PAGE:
'I was sitting there and I felt like crying, like I wanted to cry'
'I've never felt like that ever after a loss. I've never felt like I could cry after a loss'
American Taylor Fritz said his Wimbledon quarter-final loss to Rafael Nadal was the most painful of his career, after the Spaniard mounted a remarkable comeback to win in a fifth-set tiebreak.
Struggling with an abdominal injury, the 22-times Grand Slam winner once appeared close to retiring mid-match but found the mental fortitude to beat Fritz 3-6, 7-5, 3-6, 7-5, 7-6 (10-4), whipping the adoring crowd into a joyous frenzy but leaving his opponent emotionally crushed.
"(This) probably hurts more than any loss I've ever had," Fritz said after the match, his first-ever Grand Slam quarter-final.
"I feel confident saying this is number one because literally after the match was over, I was sitting there and I felt like crying, like I wanted to cry. I've never felt like that ever after a loss. I've never felt like I could cry after a loss."
"Just that's telling enough to know that this one hurt more than any other one has hurt before."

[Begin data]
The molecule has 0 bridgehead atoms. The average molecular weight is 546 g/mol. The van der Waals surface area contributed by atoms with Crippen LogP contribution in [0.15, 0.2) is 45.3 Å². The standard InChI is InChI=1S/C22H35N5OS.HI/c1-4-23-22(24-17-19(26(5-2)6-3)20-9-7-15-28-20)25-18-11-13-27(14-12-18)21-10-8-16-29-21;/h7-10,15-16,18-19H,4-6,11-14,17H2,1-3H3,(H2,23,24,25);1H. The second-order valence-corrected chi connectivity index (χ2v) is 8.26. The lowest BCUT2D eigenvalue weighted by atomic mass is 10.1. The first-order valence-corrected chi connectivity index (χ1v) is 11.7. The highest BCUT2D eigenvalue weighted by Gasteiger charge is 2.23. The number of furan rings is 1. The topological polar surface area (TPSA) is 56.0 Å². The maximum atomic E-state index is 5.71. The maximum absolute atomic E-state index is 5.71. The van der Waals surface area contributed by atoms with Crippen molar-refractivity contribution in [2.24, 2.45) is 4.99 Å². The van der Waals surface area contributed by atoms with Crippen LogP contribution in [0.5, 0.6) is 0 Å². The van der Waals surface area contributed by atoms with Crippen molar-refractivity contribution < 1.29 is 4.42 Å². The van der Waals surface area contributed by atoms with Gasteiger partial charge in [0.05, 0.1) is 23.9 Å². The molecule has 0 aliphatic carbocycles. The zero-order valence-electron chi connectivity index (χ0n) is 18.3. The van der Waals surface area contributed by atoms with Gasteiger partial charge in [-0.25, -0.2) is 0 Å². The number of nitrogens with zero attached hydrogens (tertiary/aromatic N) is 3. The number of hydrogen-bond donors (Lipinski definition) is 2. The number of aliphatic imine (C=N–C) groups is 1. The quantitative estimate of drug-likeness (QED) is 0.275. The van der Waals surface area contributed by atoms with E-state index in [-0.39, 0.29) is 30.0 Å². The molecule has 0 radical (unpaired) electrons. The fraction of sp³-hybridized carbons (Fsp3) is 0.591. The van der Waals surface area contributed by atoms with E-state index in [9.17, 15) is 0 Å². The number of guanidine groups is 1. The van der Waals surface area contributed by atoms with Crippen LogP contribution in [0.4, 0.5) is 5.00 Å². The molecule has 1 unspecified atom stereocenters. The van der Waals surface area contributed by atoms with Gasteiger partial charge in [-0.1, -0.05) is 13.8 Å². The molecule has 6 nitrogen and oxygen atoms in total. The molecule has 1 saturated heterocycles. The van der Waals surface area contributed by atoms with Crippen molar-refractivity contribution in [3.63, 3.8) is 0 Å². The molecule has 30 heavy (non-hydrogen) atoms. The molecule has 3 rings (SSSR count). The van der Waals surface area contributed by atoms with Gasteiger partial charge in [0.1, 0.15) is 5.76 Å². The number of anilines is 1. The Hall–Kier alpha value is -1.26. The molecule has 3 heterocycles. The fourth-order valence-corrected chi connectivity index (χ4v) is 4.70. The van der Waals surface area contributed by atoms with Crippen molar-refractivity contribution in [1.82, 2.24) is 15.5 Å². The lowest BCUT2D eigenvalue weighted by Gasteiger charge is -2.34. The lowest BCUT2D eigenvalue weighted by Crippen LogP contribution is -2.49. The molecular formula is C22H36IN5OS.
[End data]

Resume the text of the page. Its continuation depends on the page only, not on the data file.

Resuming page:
The 24-year-old collected his first-ever Masters 1000 crown by beating an injured 36-year-old Nadal at Indian Wells this year, but was unable to overcome his opponent's experience at the All England Club.
Fritz said squandered opportunities cost him dearly, especially as Nadal served to stay in the match in the fourth and fifth sets, as he failed to apply pressure on the twice champion.
"I just needed to do more those games. I needed to make it close. I needed to at least get him to like a 30-all, get him thinking that if he loses one more point, it's match point," he told reporters.
With fans firmly on Nadal's side, Fritz lamented that crowd support might have also come in handy - not that he blames the spectators for their allegiances.
"I can't be mad at it when it's someone like Nadal. I mean, it's Nadal," he said. "How can you question anybody for wanting to cheer for him?"